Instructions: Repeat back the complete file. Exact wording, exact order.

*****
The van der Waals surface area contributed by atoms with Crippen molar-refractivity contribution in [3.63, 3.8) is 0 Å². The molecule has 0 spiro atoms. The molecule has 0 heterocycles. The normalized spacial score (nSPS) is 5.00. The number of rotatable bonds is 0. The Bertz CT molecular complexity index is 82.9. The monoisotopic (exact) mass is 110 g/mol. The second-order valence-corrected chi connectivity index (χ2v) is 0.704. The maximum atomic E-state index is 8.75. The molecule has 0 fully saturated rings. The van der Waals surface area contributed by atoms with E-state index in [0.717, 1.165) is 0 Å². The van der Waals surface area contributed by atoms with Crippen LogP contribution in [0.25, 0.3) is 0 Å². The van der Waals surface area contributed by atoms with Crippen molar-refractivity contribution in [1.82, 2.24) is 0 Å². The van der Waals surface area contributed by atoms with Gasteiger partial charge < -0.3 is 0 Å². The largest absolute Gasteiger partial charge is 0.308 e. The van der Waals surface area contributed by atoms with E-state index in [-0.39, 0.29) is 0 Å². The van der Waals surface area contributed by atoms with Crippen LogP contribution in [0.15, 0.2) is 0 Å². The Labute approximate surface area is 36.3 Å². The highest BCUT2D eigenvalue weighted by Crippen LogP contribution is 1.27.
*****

The van der Waals surface area contributed by atoms with Crippen molar-refractivity contribution in [3.63, 3.8) is 0 Å². The molecule has 0 spiro atoms. The molecule has 0 heterocycles. The normalized spacial score (nSPS) is 5.00. The number of rotatable bonds is 0. The Bertz CT molecular complexity index is 82.9. The monoisotopic (exact) mass is 110 g/mol. The second-order valence-corrected chi connectivity index (χ2v) is 0.704. The maximum atomic E-state index is 8.75. The molecule has 0 fully saturated rings. The van der Waals surface area contributed by atoms with E-state index in [0.717, 1.165) is 0 Å². The van der Waals surface area contributed by atoms with Crippen LogP contribution in [0.25, 0.3) is 0 Å². The van der Waals surface area contributed by atoms with Crippen molar-refractivity contribution in [1.82, 2.24) is 0 Å². The van der Waals surface area contributed by atoms with Gasteiger partial charge < -0.3 is 0 Å². The largest absolute Gasteiger partial charge is 0.308 e. The van der Waals surface area contributed by atoms with E-state index in [-0.39, 0.29) is 0 Å². The van der Waals surface area contributed by atoms with Crippen LogP contribution in [0.15, 0.2) is 0 Å². The Labute approximate surface area is 36.3 Å². The highest BCUT2D eigenvalue weighted by Crippen LogP contribution is 1.27.